JurisdictionUnited States
Mining Law

Chapter 5

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Norman D. James
Fennemore Craig, P.C. 1
Phoenix, AZ

NORMAN D. JAMES is a Director at Fennemore Craig in Phoenix. He is a distinguished attorney in our natural resources, energy and environmental law group, where his work focuses on litigation in the federal courts, including appeals and dealing with federal agencies (Fish and Wildlife Service, Forest Service, Bureau of Land Management and Army Corps of Engineers) on rulemaking proposals, permitting and other administrative and regulatory matters. As a sought-after environmental lawyer, Norm's clients include mining companies, real estate developers and homebuilders, land resource users, ranchers, and their industry trade associations. His practice encompasses natural resources and environmental law, including federal laws and programs such as the Endangered Species Act (ESA), the National Environmental Policy Act (NEPA), the Clean Water Act, the Mining Law of 1872, the National Forest Management Act, and the Federal Land Policy and Management Act.

While the Executive branch holds the power to issue executive orders, an agency cannot flip-flop regulations on the whims of each new administration. The APA requires reasoning, deliberation, and process. These requirements exist, in part, because markets and industries rely on stable regulations.2


Virtually every hard-rock mining operation requires some type of federal permit or authorization. Many mining activities in the western states take place on federal land and involve the use of mining claims located under the Mining Law of 1872.3 The Mining Law declares that "all valuable mineral deposits in lands belonging to the United States," as well as "the lands in which they are found," are "free and open" to exploration, occupation and purchase.4 The Mining Law allows citizens to locate and patent lode and placer mining claims and to locate and patent non-mineral land for mill sites to support mining operations.5 This law created a system that is self-initiated; no federal permit or approval is needed to enter federal land and to locate and occupy a mining claim as long as the land is open to mineral entry and the correct procedures are followed.6

While the Mining Law declares federal land to be open for mineral exploration and development, the primary federal land managers, the Bureau of Land Management ("BLM") and the U.S. Forest Service ("Forest Service"), require miners to obtain authorization to use federal land for mining and mining processing when these activities will cause a significant disturbance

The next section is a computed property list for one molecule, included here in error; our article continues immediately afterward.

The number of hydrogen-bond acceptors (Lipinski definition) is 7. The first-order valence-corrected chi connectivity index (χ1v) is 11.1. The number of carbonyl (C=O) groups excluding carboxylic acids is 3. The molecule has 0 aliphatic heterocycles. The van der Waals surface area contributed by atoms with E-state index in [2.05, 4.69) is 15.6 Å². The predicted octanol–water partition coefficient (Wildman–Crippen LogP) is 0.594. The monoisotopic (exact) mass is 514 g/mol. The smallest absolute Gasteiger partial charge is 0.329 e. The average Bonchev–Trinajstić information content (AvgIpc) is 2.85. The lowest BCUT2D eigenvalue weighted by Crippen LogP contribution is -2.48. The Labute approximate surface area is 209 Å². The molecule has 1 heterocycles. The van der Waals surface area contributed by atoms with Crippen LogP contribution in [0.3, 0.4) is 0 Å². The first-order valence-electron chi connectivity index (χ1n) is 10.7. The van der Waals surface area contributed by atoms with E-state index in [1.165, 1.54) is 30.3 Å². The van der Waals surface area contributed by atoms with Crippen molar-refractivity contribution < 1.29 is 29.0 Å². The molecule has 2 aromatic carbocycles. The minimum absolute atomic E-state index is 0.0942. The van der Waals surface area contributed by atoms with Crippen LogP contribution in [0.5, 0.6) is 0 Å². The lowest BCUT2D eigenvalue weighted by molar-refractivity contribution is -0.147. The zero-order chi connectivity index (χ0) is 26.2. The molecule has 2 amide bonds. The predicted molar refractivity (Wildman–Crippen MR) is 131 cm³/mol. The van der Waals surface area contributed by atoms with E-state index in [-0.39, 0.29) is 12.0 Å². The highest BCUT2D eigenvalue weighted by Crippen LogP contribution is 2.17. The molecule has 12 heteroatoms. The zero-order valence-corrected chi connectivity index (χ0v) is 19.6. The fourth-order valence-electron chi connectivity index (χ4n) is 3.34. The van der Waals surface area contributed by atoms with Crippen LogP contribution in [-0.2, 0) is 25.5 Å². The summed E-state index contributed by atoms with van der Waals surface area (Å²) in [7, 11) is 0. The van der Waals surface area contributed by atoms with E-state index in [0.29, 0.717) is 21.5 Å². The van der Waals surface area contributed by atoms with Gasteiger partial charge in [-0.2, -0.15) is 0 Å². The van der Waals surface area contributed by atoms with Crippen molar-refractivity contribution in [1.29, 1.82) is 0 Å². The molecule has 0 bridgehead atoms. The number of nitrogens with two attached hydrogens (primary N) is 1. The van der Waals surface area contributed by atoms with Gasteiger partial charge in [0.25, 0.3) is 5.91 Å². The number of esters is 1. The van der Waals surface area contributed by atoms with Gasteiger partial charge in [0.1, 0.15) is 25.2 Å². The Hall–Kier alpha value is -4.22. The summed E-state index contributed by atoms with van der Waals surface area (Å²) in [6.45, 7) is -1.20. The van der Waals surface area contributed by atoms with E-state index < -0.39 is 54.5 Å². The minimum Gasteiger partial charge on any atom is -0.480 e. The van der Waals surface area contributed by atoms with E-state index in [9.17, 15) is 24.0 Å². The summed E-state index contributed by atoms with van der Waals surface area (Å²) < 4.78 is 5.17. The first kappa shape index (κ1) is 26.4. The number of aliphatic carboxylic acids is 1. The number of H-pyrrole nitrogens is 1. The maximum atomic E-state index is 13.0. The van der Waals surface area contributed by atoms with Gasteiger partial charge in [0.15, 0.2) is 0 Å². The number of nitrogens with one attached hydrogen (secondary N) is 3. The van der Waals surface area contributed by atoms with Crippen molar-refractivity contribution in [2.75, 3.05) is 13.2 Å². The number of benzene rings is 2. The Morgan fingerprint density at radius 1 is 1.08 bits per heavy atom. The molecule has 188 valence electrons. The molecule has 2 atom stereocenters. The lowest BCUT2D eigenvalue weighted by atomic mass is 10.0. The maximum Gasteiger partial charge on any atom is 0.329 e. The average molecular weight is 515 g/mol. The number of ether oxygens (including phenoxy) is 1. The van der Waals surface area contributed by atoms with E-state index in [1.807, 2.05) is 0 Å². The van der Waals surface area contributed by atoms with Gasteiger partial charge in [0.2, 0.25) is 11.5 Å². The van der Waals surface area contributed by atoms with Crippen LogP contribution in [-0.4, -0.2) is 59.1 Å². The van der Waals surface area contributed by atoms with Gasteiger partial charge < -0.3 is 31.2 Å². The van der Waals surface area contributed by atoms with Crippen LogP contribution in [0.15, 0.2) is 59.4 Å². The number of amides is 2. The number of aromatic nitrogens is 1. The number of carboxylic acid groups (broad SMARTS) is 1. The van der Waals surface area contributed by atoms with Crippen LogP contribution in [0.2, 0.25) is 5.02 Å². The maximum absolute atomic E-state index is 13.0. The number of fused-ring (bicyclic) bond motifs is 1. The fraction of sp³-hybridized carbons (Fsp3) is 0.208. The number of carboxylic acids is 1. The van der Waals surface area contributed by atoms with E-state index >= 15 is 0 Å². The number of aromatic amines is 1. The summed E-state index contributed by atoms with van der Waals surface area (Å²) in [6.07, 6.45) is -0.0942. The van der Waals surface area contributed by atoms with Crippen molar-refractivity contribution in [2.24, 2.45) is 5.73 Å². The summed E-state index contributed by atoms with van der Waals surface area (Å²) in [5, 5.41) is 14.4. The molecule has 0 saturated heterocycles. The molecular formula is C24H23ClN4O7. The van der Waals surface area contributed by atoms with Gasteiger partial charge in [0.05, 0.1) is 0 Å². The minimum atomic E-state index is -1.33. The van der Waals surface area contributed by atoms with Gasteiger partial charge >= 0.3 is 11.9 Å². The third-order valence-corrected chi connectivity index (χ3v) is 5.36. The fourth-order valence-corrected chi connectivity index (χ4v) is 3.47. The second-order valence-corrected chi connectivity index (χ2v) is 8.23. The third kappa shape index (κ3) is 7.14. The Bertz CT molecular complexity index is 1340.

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of surface resources.7 These mining-related authorizations, called plans of operations ("MPOs"), are federal actions that trigger compliance with other federal environmental laws, including the National Environmental Policy Act ("NEPA"),8 the Endangered Species Act ("ESA"),9 and the National Historic Preservation Act ("NHPA").10 Further, the agencies' surface use regulations effectively incorporate environmental laws and regulations that protect water quality, air quality, wildlife, and other resources, by requiring the mine operator to demonstrate compliance with these requirements as a condition of the project's MPO.11 These laws include, for example, the Clean Water Act ("CWA"),12 the Clean Air Act,13 and the Resource Conservation and Recovery Act.14

These environmental laws and their implementing regulations are complicated and often pose significant technical and legal challenges to mine development and operation. As a result, regulatory requirements are frequently the subject of practice manuals, articles, and seminars, and they will not be addressed at length here. The paper instead discusses the uncertainty created by our shifting political landscape, which has created confusion about what regulatory requirements apply to permitting exploration and mining activities. This uncertainty makes it difficult for mining companies to plan and permit projects. It also makes it difficult for federal land managers to issue timely and defensible permits, leading to project delay, additional costs, and lawsuits by project opponents. Given the continuing demand for metals, including their use for infrastructure projects and in connection with new technologies to address climate change, these regulatory and policy shifts are inefficient and damaging to our nation's economy.

Of course, there have been shifts in regulatory policies from administration to administration in the past. In the mining area, for example, the Bush Administration reversed interpretations of the Mining Law made by the Clinton Administration that attempted to limit the rights of mining claim and mill site locators to utilize the surface of their claims for activities

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reasonably incident to mining and mineral processing.15 But it seems that in the past decade, regulatory policy shifts have become more frequent and more extreme.